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AfricaMoney | August 18, 2017

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Mauritius selects Indian contractor consortium to kick-off light rail project

Mauritius selects Indian contractor consortium to kick-off light rail project

Incidentally, much of the route, known locally as métro leger, would use the alignment of the standard gauge Mauritius Government Railways’ Midland Line, which closed in 1964. (Image: Automation World)

India is well on track to lend much-needed support to Mauritius for the light rail project to connect the capital city of Port Louis with the residential hub of Curepipe.

Contracts have already been awarded by the Ministry of Public Infrastructure to a partnership of two companies – India-based construction firm Afcons Infrastructure and Spanish rolling stock manufacturer Construcciones y Auxiliar de Ferrocarriles (CAF) – to build the 37-km light rail line.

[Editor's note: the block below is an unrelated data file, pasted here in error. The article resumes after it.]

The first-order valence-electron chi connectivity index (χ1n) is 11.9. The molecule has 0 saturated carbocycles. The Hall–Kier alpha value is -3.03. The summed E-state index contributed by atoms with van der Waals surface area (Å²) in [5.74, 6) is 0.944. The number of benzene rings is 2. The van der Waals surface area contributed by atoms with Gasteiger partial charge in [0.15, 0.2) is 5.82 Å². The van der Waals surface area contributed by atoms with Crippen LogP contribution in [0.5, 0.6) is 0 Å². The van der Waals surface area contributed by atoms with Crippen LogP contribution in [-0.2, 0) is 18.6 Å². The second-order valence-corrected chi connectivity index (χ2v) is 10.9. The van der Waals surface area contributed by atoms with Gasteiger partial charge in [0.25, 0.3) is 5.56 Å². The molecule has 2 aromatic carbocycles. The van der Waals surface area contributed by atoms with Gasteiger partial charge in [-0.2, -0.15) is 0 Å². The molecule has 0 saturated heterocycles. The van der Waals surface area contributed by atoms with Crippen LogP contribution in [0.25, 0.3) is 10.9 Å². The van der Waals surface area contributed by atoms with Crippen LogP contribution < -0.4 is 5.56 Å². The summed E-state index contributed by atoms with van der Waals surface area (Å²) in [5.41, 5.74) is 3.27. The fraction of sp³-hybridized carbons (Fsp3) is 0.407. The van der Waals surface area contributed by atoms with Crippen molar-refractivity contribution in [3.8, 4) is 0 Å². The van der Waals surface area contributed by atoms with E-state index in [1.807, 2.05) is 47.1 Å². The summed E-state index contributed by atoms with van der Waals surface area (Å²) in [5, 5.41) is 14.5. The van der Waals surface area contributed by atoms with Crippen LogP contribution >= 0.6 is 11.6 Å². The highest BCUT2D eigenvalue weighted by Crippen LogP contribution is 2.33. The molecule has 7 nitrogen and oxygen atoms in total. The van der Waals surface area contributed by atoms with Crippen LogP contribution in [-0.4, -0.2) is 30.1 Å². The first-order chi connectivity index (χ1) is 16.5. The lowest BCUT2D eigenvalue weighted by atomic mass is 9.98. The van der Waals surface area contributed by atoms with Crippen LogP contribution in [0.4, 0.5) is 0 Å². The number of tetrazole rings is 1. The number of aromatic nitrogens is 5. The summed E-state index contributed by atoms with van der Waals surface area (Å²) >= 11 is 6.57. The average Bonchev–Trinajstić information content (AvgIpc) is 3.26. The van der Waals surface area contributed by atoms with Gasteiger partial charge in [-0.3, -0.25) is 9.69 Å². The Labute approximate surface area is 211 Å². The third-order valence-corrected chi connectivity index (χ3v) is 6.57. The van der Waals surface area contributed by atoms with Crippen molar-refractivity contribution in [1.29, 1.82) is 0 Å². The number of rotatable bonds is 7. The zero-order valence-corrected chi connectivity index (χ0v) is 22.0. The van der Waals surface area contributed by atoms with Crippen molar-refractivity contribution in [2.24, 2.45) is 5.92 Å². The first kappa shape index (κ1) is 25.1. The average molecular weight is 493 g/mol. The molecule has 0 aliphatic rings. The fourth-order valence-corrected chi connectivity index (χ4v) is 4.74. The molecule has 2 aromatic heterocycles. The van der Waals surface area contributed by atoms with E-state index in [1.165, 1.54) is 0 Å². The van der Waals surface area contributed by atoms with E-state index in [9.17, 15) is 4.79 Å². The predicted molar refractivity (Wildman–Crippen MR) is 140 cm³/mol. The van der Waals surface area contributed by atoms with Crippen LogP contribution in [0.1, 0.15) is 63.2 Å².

On the funding front, the Indian government is providing a USD 600 million credit line, with USD 200 million at 1% interest and USD 400 million at less than 2%.

The remaining USD 250 million will be raised on the local market. The government of Mauritius has pledged that light rail will be no more expensive to use than buses when it opens in October 2018.

It is worth noting that, of the 11 companies that submitted expressions of interest in April 2013, and the six that were finally shortlisted, only Afcons and China State Construction Engineering Co (CSCE) responded to the request for proposals in November. CSCE was subsequently disqualified, as it has been blacklisted by the World Bank.

Accordingly, it is ultimately Afcons and CAF which have been awarded the contract to build the metro infrastructure.

Afcons and CAF submitted both a base proposal and an alternative proposal, which were assessed by project consultant Singapore Co-operation Enterprise. Its quote was reduced from an initial USD 862 million to USD 786 million.

Incidentally, much of the route, known locally as métro leger, would use the alignment of the standard gauge Mauritius Government Railways’ Midland Line, which closed in 1964.

Also, there would be 20 stops altogether along the route, some of which will be designed as hubs for bus feeder services.

Source: Railways Gazette

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